What is International SEO?

Before you can settle about the right approach to leverage your website abroad, you can do some basic study. In doing so, you will be able to make informed strategic decisions that will influence your foreign SEO approach. 

One of the main decisions you need to make is to set your international target: can you optimize for various languages or countries? To select the best choice, you must investigate whether traffic capacity and local market conditions warrant the development of different website versions for each region. 

When you discover the foreign audience, take a closer look at local online purchasing habits and cultural influences that can help you make choices that are better tailored to the real population characteristics. You can make a very well-educated guess easily by looking at the choices already taken by your immediate rivals or also by other foreign websites running in the same markets.

After looking at what other comparable foreign websites are doing and doing some keyword analysis for each language and/or region, you will know how to better organize your international SEO website – and you will have the details you need to optimize it. 

But before you can start refining your international models, you need to make a significant structural decision first. 

Structure of the Website for International SEO

Irrespective of whether you wish to divide your website by language or region, you will have to make a fundamental technological decision that sets the stage for International SEO: how to better arrange your website URL to sort the different versions that you will then customize for and geographical location or language.

To do this, there are three key choices available – CCTLDs (Country Code Top Level Domains), subdomains, and folders. Let’s quickly take a look at each of these options: 

Choosing CCTLDs means registering a different domain for an international edition of the website, each domain having an appropriate local country code (yourwebsite.us, yourwebsite.co.uk, yourwebsite.it, and so forth).

At first glance, this might sound like a smart plan but it may entail rising costs when you start accumulating domain licenses, which could be especially costly in certain countries and include additional bureaucracies. In modern SEO, this alternative is really only feasible and useful for major budget organizations seeking to concentrate on individual countries separately. 

Using a subdomain to delete international copies of domains is a more common option that is technically less demanding and less costly. This involves the establishment of different subdomains 

Your website, each directed at a particular nation or language (us.yourwebsite.com, uk.yourwebsite.com, it.yourwebsite.com, etc). Each subdomain can host a separate edition of your website that is completely adapted for that language, making for more reliable and manageable foreign optimisation.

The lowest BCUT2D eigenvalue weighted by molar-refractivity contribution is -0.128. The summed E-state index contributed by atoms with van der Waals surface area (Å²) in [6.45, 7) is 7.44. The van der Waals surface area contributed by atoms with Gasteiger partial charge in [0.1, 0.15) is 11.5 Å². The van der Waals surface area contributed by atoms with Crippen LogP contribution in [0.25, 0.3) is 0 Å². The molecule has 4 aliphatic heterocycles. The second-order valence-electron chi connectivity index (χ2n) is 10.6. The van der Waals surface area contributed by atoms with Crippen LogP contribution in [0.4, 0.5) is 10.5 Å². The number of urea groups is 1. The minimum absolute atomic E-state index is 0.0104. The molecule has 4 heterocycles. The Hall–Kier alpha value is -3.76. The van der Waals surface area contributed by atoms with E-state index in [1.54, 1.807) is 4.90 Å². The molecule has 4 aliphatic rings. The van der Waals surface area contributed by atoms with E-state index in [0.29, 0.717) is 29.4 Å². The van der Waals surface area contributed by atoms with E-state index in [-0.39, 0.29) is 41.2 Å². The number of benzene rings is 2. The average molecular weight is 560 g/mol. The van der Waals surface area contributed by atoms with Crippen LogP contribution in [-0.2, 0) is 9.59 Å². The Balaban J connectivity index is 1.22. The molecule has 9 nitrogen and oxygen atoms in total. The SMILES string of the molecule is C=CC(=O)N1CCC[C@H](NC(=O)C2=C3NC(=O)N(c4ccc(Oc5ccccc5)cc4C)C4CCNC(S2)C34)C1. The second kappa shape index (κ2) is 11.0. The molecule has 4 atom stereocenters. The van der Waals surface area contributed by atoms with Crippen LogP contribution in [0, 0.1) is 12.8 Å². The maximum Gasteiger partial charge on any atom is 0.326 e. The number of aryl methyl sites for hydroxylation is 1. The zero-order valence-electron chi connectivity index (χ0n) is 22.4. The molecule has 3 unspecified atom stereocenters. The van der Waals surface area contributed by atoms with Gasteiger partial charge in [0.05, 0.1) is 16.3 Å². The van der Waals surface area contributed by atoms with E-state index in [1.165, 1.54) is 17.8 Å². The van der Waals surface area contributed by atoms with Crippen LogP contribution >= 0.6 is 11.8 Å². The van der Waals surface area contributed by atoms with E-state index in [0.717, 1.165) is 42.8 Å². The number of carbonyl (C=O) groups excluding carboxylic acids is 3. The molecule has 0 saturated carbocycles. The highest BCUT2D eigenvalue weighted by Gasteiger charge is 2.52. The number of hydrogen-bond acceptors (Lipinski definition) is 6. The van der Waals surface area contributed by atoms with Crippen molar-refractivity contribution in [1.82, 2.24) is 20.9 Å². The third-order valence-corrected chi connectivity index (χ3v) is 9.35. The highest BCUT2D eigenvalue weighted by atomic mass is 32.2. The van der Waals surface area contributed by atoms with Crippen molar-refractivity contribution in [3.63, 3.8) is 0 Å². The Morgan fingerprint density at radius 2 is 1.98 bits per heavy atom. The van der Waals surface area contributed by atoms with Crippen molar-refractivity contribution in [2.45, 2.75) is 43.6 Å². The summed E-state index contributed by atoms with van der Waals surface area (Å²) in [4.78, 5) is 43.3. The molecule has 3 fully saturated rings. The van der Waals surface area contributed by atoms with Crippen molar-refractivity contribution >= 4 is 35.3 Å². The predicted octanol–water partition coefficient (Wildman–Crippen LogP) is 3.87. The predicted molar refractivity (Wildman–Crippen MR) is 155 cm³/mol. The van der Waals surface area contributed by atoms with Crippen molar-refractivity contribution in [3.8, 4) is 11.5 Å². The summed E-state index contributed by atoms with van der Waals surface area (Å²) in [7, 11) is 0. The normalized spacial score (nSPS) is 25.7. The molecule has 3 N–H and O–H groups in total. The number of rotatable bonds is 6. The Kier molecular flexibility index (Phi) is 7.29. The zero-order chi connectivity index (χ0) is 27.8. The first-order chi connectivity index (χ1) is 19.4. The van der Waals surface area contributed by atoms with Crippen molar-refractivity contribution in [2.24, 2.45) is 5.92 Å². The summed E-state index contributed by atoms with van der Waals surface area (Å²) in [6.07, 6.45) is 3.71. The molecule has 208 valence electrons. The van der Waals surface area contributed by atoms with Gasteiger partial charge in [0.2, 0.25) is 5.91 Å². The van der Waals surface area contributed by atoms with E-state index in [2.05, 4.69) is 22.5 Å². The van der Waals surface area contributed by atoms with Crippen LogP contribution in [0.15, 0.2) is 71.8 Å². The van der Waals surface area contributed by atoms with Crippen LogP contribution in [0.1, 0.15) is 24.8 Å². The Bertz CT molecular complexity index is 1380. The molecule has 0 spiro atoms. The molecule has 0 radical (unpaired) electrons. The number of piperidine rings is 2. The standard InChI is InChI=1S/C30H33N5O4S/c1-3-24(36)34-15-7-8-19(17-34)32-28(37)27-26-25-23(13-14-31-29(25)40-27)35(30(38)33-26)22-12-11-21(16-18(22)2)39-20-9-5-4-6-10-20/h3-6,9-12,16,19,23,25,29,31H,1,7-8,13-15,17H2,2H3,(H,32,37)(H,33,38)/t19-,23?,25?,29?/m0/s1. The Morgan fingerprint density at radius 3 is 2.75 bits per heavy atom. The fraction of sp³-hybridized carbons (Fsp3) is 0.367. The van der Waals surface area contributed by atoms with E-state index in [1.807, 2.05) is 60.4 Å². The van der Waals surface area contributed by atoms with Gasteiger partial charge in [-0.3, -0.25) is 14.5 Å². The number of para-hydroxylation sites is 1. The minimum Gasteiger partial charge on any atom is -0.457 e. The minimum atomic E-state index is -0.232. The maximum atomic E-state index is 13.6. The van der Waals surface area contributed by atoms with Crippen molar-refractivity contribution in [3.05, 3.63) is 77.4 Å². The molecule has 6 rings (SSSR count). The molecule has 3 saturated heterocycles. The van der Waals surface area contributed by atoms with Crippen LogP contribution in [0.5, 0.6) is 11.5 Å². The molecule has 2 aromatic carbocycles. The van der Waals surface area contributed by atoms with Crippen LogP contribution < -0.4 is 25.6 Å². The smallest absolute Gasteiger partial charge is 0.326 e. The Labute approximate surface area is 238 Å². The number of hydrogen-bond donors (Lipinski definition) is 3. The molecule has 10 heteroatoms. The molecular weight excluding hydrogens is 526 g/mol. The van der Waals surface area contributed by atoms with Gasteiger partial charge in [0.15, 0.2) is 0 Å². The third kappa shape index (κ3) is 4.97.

The easiest alternative available is to use subdirectories in your domain to support various versions (such as www.yourwebsite.com/uk/, www.yourwebsite.com/uk, www.yourwebsite.com/it and so on). This alternative is the easiest to incorporate out of the three, but it can be tedious if the website has multiple iterations that require ongoing content development and optimization.

Any of these choices would enable you to customize each edition of the website separately with appropriate local keywords, meta tags and translated content. 

If you want to maintain all copies of your international website running from the same TLD (either by a subdomain or directory), you must use the hreflang attribute to explicitly distinguish each country-specific website. Here’s how it was done: 

Optimization of the Hreflang 

If you are not familiar with hreflang, it is simply an HTML attribute used to define foreign content by defining meta tags for each country and language in the actual webpage file. Is this achieved on individual pages by inserting the HTML lang=ш attribute? “Where are you replacing? The unique country/language meta tag (such as en-US, en-UK, it).

By using this attribute to announce the language associated to each HTML segment, you can help search engines understand how your website is separated into various languages, each customized locally with the necessary keywords and meta tag information. 

As you can see, International SEO is not even that complicated – it’s really just about using the same SEO practices as you know, except that you need to express them through various website markets and website iterations.
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